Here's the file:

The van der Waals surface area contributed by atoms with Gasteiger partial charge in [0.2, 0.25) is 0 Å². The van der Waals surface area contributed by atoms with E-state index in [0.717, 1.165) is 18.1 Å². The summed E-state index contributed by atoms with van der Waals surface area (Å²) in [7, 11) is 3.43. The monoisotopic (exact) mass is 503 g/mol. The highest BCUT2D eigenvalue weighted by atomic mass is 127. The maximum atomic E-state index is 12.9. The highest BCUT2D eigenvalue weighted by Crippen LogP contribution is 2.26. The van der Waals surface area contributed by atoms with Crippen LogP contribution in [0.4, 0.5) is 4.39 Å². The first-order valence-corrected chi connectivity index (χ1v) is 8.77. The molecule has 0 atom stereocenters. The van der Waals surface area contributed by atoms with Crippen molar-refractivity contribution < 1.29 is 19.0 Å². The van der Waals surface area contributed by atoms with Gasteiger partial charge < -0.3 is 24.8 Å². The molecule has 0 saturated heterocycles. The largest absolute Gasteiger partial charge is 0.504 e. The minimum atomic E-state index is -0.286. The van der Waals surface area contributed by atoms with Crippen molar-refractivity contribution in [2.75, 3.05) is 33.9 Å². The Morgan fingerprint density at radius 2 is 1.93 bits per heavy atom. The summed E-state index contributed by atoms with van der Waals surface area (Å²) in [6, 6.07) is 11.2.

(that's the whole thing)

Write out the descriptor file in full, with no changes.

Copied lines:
The van der Waals surface area contributed by atoms with Gasteiger partial charge in [0.2, 0.25) is 0 Å². The van der Waals surface area contributed by atoms with E-state index in [0.717, 1.165) is 18.1 Å². The summed E-state index contributed by atoms with van der Waals surface area (Å²) in [7, 11) is 3.43. The monoisotopic (exact) mass is 503 g/mol. The highest BCUT2D eigenvalue weighted by atomic mass is 127. The maximum atomic E-state index is 12.9. The highest BCUT2D eigenvalue weighted by Crippen LogP contribution is 2.26. The van der Waals surface area contributed by atoms with Crippen LogP contribution in [0.4, 0.5) is 4.39 Å². The first-order valence-corrected chi connectivity index (χ1v) is 8.77. The molecule has 0 atom stereocenters. The van der Waals surface area contributed by atoms with Crippen molar-refractivity contribution < 1.29 is 19.0 Å². The van der Waals surface area contributed by atoms with Gasteiger partial charge < -0.3 is 24.8 Å². The molecule has 0 saturated heterocycles. The largest absolute Gasteiger partial charge is 0.504 e. The minimum atomic E-state index is -0.286. The van der Waals surface area contributed by atoms with Crippen molar-refractivity contribution in [2.75, 3.05) is 33.9 Å². The Morgan fingerprint density at radius 2 is 1.93 bits per heavy atom. The summed E-state index contributed by atoms with van der Waals surface area (Å²) in [6, 6.07) is 11.2.